Former Secretary of Defense Ashton Carter died Monday evening in Boston of a sudden cardiac event. He was 68.
“It is with deep and profound sadness that the family of former Secretary of Defense Ashton B. Carter shares that Secretary Carter passed away Monday evening in Boston after a sudden cardiac event at the age of 68,” Carter’s family said in a statement Tuesday.
February 2015 to January 2017. He was also a public policy professor who directed the Belfer Center for Science and International Affairs at Harvard Kennedy School up until his death.
Carter “devoted his professional life to the national security of the United States and teaching students about international affairs,” his family said in the statement. “He was a beloved husband, father, mentor, and friend. His sudden loss will be felt by all who knew him.”
As the nation’s 25th Defense secretary, Carter notably opened all military combat positions to women and ended the ban on transgender troops serving in the military — a policy that remained in place for about a year before former President Donald Trump reinstated the ban.
The former Defense secretary had publicly expressed his more hawkish views on war, taking on a more aggressive stance than others in the Obama administration during its campaign to defeat Islamic State militants in Iraq and Syria. He called for a “lasting defeat” of the Islamic State, launching at the outset of his tenure a reorganization of the United States’ counter-Islamic State campaign that was ultimately successful in helping Iraqi forces seize and hold Islamic State strongholds.
Pentagon acquisition chief Bill LaPlante on Tuesday issued a personal statement on Carter’s passing, calling him “a giant in national security” who mentored many people and “inspired us to go into public service.”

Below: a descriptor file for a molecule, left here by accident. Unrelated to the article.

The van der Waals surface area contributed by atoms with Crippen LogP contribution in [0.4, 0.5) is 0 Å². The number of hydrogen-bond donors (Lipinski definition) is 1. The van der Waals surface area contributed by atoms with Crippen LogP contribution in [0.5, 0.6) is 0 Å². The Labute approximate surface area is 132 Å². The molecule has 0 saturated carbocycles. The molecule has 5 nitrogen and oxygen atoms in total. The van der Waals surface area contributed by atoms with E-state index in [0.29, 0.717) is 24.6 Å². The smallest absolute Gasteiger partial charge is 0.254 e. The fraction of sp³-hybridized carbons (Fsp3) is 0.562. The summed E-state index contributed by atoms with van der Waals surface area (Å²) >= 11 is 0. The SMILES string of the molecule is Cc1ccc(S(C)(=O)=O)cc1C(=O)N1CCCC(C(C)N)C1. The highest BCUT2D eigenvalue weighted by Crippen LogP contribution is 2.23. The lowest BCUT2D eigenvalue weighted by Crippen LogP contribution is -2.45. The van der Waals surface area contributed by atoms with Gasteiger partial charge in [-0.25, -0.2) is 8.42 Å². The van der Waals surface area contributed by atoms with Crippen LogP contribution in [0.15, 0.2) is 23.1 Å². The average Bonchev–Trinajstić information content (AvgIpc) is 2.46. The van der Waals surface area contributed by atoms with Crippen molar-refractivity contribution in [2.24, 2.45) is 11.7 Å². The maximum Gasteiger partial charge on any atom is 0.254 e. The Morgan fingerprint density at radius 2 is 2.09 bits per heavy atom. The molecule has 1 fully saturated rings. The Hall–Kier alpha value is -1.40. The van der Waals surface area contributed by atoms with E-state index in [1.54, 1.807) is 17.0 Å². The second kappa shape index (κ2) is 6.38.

“He worked tirelessly to ensure the security of the United States and his contributions will never be forgotten,” LaPlante said. “My thoughts and prayers are with his family during this difficult time.”
Carter served presidents of both parties over five administrations — with his first political appointment to the Pentagon coming from former President Bill Clinton in the early 1990s, when he served as the assistant secretary of Defense for global strategic affairs. Carter held several other roles within the Pentagon, including deputy secretary of Defense and under secretary of Defense for acquisition, technology and logistics.
He also served as a member of the Secretary of State’s International Security Advisory Board, the Defense Policy Board, the Defense Science Board and the National Academy of Sciences Committee on Science and Technology for Countering Terrorism.
Carter began his career as a physicist, receiving a Bachelor of Arts in physics and medieval history from Yale University in 1976. He was awarded the prestigious Rhodes Scholarship from the University of Oxford, where he earned his Ph.D. in physics in 1979.
Carter had a long academic career in addition to his government work. He served as both a professor and the director of the Center for Science and International Affairs in the John F. Kennedy School of Government at Harvard University. Carter rejoined Harvard as a professor in 2017 and became the director of the Belfer Center for Science and International Affairs — the new name of the center he previously headed at the school.
“He believed that his most profound legacy would be the thousands of students he taught with the hope that they would make the world a better and safer place,” his family said in their statement.
Harvard Kennedy School Dean Douglas Elmendorf announced Carter’s passing to faculty and students on Tuesday in a note that praised the former Defense secretary for being “an important leader of the Kennedy School during the past five years.” He described Carter’s passion for working with students and lauded his contributions to the school, namely in helping with faculty recruitment and expanding curriculum on public policy and technology.
“For my part, I want to offer my gratitude for his insight and wisdom, his unwavering commitment to trying to make the world better, his confidence that the Kennedy School can make an important difference in the world, his generous spirit toward his students and colleagues, and his warm and gracious friendship with me,” Elmendorf said in the announcement. “I will miss him so much.”